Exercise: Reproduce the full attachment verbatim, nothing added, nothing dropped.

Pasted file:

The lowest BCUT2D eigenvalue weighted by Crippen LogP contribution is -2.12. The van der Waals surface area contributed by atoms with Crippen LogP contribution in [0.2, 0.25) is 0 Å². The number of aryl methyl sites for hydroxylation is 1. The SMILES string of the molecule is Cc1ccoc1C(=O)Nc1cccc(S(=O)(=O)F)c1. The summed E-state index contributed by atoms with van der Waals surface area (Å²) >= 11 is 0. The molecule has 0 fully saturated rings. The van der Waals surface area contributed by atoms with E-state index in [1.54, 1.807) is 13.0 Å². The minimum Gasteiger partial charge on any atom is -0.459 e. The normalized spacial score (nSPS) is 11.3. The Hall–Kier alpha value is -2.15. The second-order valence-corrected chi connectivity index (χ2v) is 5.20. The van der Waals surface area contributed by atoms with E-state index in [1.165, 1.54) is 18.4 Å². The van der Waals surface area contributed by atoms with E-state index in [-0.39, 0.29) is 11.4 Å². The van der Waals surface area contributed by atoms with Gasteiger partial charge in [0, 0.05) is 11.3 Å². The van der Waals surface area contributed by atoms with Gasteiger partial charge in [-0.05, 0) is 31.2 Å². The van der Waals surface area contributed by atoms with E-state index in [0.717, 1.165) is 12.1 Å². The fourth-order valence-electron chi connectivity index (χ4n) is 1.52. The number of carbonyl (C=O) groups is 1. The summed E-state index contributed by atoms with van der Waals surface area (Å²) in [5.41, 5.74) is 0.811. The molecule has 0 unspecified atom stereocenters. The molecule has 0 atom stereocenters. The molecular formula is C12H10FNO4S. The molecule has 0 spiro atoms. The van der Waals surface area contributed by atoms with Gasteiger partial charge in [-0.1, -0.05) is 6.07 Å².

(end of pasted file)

The lowest BCUT2D eigenvalue weighted by Crippen LogP contribution is -2.12. The van der Waals surface area contributed by atoms with Crippen LogP contribution in [0.2, 0.25) is 0 Å². The number of aryl methyl sites for hydroxylation is 1. The SMILES string of the molecule is Cc1ccoc1C(=O)Nc1cccc(S(=O)(=O)F)c1. The summed E-state index contributed by atoms with van der Waals surface area (Å²) >= 11 is 0. The molecule has 0 fully saturated rings. The van der Waals surface area contributed by atoms with E-state index in [1.54, 1.807) is 13.0 Å². The minimum Gasteiger partial charge on any atom is -0.459 e. The normalized spacial score (nSPS) is 11.3. The Hall–Kier alpha value is -2.15. The second-order valence-corrected chi connectivity index (χ2v) is 5.20. The van der Waals surface area contributed by atoms with E-state index in [1.165, 1.54) is 18.4 Å². The van der Waals surface area contributed by atoms with E-state index in [-0.39, 0.29) is 11.4 Å². The van der Waals surface area contributed by atoms with Gasteiger partial charge in [0, 0.05) is 11.3 Å². The van der Waals surface area contributed by atoms with Gasteiger partial charge in [-0.05, 0) is 31.2 Å². The van der Waals surface area contributed by atoms with E-state index in [0.717, 1.165) is 12.1 Å². The fourth-order valence-electron chi connectivity index (χ4n) is 1.52. The number of carbonyl (C=O) groups is 1. The summed E-state index contributed by atoms with van der Waals surface area (Å²) in [5.41, 5.74) is 0.811. The molecule has 0 unspecified atom stereocenters. The molecule has 0 atom stereocenters. The molecular formula is C12H10FNO4S. The molecule has 0 spiro atoms. The van der Waals surface area contributed by atoms with Gasteiger partial charge in [-0.1, -0.05) is 6.07 Å².